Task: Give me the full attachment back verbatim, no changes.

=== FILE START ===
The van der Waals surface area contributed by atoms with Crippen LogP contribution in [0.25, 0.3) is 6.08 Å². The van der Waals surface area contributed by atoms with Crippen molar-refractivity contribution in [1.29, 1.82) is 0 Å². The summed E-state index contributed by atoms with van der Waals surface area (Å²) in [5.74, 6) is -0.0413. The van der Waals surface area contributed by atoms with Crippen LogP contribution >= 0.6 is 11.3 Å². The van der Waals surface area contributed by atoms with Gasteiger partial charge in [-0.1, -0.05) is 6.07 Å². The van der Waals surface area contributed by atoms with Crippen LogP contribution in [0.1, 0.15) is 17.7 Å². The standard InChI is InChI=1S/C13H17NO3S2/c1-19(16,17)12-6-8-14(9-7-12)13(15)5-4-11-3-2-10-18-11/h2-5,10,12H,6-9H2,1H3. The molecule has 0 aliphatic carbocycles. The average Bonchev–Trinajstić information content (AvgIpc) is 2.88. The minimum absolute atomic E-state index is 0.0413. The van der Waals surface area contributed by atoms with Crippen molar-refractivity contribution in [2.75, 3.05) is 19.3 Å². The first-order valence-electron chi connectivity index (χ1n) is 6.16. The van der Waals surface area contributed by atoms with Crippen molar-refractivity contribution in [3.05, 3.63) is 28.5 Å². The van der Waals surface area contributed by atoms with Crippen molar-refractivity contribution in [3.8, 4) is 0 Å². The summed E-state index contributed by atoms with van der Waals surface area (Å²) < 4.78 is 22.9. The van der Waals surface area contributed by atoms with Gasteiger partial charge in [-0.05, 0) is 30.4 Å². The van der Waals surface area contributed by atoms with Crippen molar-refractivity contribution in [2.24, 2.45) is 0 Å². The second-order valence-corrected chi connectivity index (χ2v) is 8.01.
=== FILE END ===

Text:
The van der Waals surface area contributed by atoms with Crippen LogP contribution in [0.25, 0.3) is 6.08 Å². The van der Waals surface area contributed by atoms with Crippen molar-refractivity contribution in [1.29, 1.82) is 0 Å². The summed E-state index contributed by atoms with van der Waals surface area (Å²) in [5.74, 6) is -0.0413. The van der Waals surface area contributed by atoms with Crippen LogP contribution >= 0.6 is 11.3 Å². The van der Waals surface area contributed by atoms with Gasteiger partial charge in [-0.1, -0.05) is 6.07 Å². The van der Waals surface area contributed by atoms with Crippen LogP contribution in [0.1, 0.15) is 17.7 Å². The standard InChI is InChI=1S/C13H17NO3S2/c1-19(16,17)12-6-8-14(9-7-12)13(15)5-4-11-3-2-10-18-11/h2-5,10,12H,6-9H2,1H3. The molecule has 0 aliphatic carbocycles. The average Bonchev–Trinajstić information content (AvgIpc) is 2.88. The minimum absolute atomic E-state index is 0.0413. The van der Waals surface area contributed by atoms with Crippen molar-refractivity contribution in [2.75, 3.05) is 19.3 Å². The first-order valence-electron chi connectivity index (χ1n) is 6.16. The van der Waals surface area contributed by atoms with Crippen molar-refractivity contribution in [3.05, 3.63) is 28.5 Å². The van der Waals surface area contributed by atoms with Crippen molar-refractivity contribution in [3.8, 4) is 0 Å². The summed E-state index contributed by atoms with van der Waals surface area (Å²) < 4.78 is 22.9. The van der Waals surface area contributed by atoms with Gasteiger partial charge in [-0.05, 0) is 30.4 Å². The van der Waals surface area contributed by atoms with Crippen molar-refractivity contribution in [2.24, 2.45) is 0 Å². The second-order valence-corrected chi connectivity index (χ2v) is 8.01.